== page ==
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The Beatles collected a huge amount of music and songs over the years they were active. While the fab four from Liverpool managed to write songs in their bedrooms, recording studios, and other illustrious places, they also attempted to transcend to higher levels of consciousness by visiting India and exploring a spiritual connection.

During the band's visit to India, they were entranced by Maharishi Mahesh Yogi, who taught them the ways of meditation.

This method of meditation allowed them to look deeper within themselves, and potentially create new music.

It is just after this trip that the band created The White Album - one of their best known works.

However, one of the songs was written by George Harrison, and includes a unique story behind how it came into being.

Source: Callum Crumlish/express.co.uk

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Would The Beatles be able to make it in America? In 1963, no one could say. They’d certainly built up a fan base in the U.K. by then. “Love Me Do,” the Fab Four’s very first single, had cracked the top 20 on the British charts in ’62. By April ’63, the group had begun their run of No. 1 U.K. hits.

But over in America few people could tell you anything about The Beatles in those days. “Please Please Me,” the band’s first U.S. single, failed to enter any of the three music-industry charts (including the Billboard Hot 100). And sales were dismal.

In Beatles Anthology, Paul McCartney spoke about those early returns. “‘From Me To You’ was released – a flop in America. ‘She Loves You’ – a big hit in England, big No. 1 in England – a flop in the U.S.A. Nothing until ‘I Want To Hold Your Hand.'”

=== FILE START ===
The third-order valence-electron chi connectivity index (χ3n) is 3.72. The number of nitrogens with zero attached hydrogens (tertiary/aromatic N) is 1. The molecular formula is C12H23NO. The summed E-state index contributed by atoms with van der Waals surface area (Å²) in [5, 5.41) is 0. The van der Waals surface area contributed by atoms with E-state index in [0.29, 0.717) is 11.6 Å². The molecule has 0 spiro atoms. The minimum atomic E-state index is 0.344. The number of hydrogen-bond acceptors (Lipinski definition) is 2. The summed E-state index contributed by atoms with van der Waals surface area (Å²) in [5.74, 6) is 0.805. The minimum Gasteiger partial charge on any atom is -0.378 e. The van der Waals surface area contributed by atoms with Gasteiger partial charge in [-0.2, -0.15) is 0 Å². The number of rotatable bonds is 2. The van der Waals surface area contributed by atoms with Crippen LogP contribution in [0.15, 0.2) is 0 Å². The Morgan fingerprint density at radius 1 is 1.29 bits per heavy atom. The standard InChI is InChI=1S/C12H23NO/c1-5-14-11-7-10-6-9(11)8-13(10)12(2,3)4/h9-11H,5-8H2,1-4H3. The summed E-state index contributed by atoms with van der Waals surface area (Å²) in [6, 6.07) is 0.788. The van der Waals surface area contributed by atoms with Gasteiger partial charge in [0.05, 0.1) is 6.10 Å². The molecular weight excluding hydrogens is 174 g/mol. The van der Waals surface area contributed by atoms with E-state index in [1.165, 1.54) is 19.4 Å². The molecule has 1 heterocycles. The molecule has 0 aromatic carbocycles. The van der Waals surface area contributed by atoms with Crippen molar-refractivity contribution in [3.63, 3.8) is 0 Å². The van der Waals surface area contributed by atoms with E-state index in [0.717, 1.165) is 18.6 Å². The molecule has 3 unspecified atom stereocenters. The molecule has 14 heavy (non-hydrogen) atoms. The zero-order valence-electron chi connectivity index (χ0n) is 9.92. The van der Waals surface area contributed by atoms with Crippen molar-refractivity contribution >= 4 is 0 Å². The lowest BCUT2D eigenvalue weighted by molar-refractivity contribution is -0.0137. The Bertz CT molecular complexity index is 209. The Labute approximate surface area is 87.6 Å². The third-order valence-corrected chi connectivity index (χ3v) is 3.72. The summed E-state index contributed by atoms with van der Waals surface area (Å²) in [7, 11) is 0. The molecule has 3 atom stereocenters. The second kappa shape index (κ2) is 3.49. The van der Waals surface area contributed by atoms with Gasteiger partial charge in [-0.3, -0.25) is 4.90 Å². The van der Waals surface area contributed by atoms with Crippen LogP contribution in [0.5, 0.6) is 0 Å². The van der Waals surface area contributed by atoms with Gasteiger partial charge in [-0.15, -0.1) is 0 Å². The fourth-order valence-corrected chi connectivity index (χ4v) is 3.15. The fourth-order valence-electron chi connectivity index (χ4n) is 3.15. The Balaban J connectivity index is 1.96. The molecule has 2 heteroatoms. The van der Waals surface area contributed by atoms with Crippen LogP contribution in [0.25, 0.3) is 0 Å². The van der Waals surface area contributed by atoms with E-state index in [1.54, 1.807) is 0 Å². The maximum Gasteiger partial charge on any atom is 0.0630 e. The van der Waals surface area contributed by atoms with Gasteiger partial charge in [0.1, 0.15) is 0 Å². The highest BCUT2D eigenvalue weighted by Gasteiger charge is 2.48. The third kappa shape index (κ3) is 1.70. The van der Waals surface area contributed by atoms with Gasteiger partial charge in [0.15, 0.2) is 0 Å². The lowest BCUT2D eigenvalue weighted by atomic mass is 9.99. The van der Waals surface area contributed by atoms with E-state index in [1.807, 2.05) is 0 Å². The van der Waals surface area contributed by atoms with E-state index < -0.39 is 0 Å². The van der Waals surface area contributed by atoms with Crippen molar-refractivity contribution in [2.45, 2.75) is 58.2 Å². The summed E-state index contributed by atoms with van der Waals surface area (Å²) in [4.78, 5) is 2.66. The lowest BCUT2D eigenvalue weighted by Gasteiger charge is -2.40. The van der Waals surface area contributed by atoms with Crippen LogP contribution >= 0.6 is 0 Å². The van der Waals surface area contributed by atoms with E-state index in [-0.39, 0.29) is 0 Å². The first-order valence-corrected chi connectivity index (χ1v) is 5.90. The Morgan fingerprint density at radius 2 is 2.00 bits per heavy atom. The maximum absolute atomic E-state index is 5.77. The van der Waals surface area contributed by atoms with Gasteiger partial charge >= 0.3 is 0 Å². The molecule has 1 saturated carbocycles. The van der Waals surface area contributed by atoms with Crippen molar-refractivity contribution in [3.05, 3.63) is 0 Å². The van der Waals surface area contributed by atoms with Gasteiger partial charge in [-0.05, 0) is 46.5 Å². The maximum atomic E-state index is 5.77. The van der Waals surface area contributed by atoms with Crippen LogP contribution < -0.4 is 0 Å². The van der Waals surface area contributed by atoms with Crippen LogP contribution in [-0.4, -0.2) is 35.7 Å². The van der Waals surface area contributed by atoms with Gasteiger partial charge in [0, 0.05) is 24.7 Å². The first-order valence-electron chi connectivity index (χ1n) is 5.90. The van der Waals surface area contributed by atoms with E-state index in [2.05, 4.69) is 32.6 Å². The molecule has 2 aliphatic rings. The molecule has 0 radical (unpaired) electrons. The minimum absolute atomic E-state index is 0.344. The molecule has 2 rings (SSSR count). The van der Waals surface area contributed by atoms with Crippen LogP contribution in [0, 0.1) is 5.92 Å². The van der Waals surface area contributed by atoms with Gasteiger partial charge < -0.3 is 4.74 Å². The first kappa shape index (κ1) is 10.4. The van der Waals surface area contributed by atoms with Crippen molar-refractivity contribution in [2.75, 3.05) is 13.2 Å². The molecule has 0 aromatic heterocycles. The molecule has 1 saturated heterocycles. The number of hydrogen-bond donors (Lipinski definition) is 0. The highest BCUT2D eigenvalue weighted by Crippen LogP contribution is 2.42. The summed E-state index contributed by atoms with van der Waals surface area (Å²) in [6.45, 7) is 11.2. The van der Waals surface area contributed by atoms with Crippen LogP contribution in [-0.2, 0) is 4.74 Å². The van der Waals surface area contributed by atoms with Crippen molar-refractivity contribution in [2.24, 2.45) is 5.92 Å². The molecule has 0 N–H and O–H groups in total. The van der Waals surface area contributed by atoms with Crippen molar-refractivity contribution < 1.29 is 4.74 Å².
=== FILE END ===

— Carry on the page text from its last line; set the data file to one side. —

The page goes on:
Indeed, everything happened for The Beatles after “I Want to Hold Your Hand” hit record stores in the last days of ’63. It was a stunning reversal from the “nothing” of just a few months earlier.

Source: cheatsheet.com

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If you were an American fan of The Beatles in the ’60s, you had to feel like you were getting the short end of the stick. Take the U.S. release of Rubber Soul (1965). When Americans opened their copies of the new Fab album, they found “Nowhere Man,” “If I Needed Someone,” and “Drive My Car” missing.

To get those tracks, you had to wait until Yesterday… And Today arrived six months later. In a sense, you were experiencing The Beatles on several months’ delay. But it also worked the other way. When “I’m Only Sleeping” appeared on that same album, it beat the U.K. release of the John Lennon track (on Revolver) by two months.

Source: cheatsheet.com

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If you were an American fan of The Beatles in the ’60s, you had to feel like you were getting the short end of the stick. Take the U.S. release of Rubber Soul (1965). When Americans opened their copies of the new Fab album, they found “Nowhere Man,” “If I Needed Someone,” and “Drive My Car” missing.